I was going to skip the family trip to see Frozen II tomorrow with granddaughters 12, 8, 8, and 3, but perhaps I will go after all. It will be memorable and a culturally central experience for them, not only seeing it with their cousins, but their favorite uncle as well. I mentioned this to co-workers today, both social workers and thus Second Wave feminists (though the younger, 40 y/o does have some Third Wave elements), and one laughingly said "What? You aren't interested in a story of a young woman whose voice has been suppressed because she fears her own power?" She wasn't being entirely facetious with that. She likes those sorts of stories, and has daughters 17 and 19. Still, it was cute, witty.
Well, links within links and you may grow weary, but I have weighed in with observations on Frozen before that you won't see many other places. I'm still proud of getting this right. I know my myths and stories, even though the movie genre is still not one I get entirely beyond my own dating era of 1967-75. I'm betting my friend is right that this sort of message was never far from the minds of the Disney people in the original Frozen. They are good at giving their audience what they want, and that includes the mothers as well as the daughters, however much adults are required to moan and deplore all things princess, for all the wrong reasons.
Yet as I have mentioned at least a dozen times before here, myths have a way of getting away from you. When you try to impose a message like that on a myth, it works superficially at first, but the longer it hangs around, in book, song, play, or movie, it takes on a life of its own, and you find out down the road that the children have absorbed an entirely different message. Among many other things, the original Frozen caught on because it had two princesses*, and even though the younger one was inferior in power, she was cuter and funner, so that younger sisters playing this game did not have to feel they were being cut out entirely. Which is what usually happens with princesses, especially in Disney. However much she may screw up and make bad choices at first, one princess gets to rule them all and tell everyone else where to get off. Princes are brought in entirely for decoration, however much they swoon over him. Aladdin is memorable, but even the Beast is memorable only before the change, and I don't count Tinkerbell as a princess, whatever the lists say. Can you remember much about any of those princes? I thought not. They are intentionally vague, being merely the proper wages for being a good princess.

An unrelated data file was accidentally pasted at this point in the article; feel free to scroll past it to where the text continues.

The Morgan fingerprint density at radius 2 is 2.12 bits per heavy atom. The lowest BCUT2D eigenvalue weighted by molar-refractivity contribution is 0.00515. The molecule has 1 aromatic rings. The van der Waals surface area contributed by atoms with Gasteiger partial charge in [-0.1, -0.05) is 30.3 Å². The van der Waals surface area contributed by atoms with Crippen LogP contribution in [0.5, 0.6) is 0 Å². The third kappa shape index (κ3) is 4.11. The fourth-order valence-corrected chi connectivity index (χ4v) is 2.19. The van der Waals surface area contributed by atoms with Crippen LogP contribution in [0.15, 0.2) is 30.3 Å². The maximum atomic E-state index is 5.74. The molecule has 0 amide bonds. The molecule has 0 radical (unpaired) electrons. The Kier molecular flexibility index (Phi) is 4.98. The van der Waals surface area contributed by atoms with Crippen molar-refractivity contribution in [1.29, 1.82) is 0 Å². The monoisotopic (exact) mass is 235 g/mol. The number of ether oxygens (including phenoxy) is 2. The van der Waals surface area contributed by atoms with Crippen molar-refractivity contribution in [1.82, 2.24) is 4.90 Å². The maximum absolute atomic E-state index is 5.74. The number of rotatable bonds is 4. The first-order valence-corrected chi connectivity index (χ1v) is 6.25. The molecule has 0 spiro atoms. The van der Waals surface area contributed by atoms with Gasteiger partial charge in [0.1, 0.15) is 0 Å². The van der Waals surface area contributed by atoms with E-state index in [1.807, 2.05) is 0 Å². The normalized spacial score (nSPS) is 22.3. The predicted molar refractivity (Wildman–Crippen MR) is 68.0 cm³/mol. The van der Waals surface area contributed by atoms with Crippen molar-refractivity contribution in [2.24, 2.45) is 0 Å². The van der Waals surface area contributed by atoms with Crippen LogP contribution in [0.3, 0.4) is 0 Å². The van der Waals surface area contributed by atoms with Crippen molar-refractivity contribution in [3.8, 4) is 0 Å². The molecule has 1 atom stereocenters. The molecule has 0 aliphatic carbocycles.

Frozen II will change the mythology of Frozen retroactively, though we have yet to see how. I have a guess where we will learn it, though. Those of you who have older daughters, who were on the older edge of liking Frozen - check out what it is that they just don't like about the new version. They will likely not be able to put their finger on it at first (and maybe not ever - we don't like recognising our animating myths that much), but it will leak out over the next year, especially in conversation with each other. What they see as missing from this version will be what was invisibly important to them before. I'm betting there will be a half-dozen themes that will emerge in the comparison, few of them quite what was supposed to be so uplifting.
*The usual numbers for princesses are one, three, or twelve, though occasionally you might get a bunch of seven or nine, each more beautiful than the last.